Some might argue, whether it is the result of western invasion or native demand, it is still a problem, as this process is resulting in homogenized cultures and the lost of native cultural traditions.
There are several issues with such objections. First, there is the most obvious question, why we would want to ensure the survival of every culture? Second, we must also ask, since cultures come and go naturally, with no culture surviving forever, why are we opposed to this process? Are we going to stop all cultural change, in the name of preserving native culture? Or just third world ones, while allowing the developed world to continue to change? Third, we must also ask, if native cultures are of such value, why are those who live in them so ready to abandon them for foreign alternatives? And finally, if we are to "preserve" these cultures, how will we do so? And what costs will this impose upon those who live in such cultures? (All of which suggests a final question, is this not a rather bigoted, patronizing view, arguing westerners are mature enough to allow for cultural change, while poor benighted third worlders need to be forced to preserve their culture, which is valuable, presumably because it is primitive and quaint*.)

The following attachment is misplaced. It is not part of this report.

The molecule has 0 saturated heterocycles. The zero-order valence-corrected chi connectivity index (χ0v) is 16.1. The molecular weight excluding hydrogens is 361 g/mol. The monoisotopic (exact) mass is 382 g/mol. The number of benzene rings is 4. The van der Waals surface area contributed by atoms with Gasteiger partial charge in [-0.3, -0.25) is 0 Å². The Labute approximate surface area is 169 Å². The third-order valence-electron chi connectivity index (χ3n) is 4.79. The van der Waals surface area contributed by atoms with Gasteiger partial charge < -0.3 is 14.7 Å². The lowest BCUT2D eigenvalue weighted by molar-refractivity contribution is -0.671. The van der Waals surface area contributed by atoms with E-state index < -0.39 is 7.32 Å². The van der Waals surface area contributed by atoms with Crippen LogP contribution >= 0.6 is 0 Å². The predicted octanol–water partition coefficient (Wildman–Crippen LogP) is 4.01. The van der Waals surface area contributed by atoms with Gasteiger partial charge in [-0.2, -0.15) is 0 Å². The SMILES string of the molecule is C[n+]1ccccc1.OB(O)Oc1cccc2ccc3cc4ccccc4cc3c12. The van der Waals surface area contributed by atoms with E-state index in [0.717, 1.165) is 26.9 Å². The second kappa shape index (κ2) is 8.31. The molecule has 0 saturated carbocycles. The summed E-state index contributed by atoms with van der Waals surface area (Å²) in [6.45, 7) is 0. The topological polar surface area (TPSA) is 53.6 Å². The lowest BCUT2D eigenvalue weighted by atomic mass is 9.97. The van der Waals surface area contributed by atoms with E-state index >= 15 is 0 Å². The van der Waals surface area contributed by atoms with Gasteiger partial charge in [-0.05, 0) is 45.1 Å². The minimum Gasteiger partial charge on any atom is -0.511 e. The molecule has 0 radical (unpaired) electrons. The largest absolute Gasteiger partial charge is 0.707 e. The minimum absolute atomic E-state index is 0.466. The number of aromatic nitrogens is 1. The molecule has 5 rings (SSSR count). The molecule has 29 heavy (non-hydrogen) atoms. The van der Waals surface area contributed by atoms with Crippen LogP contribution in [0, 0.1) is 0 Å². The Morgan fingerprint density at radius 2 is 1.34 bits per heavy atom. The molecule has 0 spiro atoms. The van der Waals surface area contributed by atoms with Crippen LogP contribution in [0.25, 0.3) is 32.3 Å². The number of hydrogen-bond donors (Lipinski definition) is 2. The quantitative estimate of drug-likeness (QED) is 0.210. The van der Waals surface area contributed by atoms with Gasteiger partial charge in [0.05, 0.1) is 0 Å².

In some ways this first point reminds me of my essay "Environmentalism for the Economy". In that work I argued that people understand evolution as a beneficial process, yet strive to keep businesses afloat rather than let them fail naturally, thus driving an evolutionary process. A similar problem also exists with environmentalism ("Extinction", "Environmentalists Versus Evolution", "Societal Evolution"), the efforts to preserve "endangered species" actually seem somewhat contrary to the claims of "preserving nature", since nature certainly has no interest in ensuring every species persists forever. And I ask the same about cultures. They come and go with time, as we shall discuss later, so why must we preserve each and every one? If cultures disappear naturally to make way for new ones, why should we bemoan the loss of a culture? What is the point? Especially if the people who actually live within that culture express an interest in change, is it not perhaps a sign that the culture is due for a change?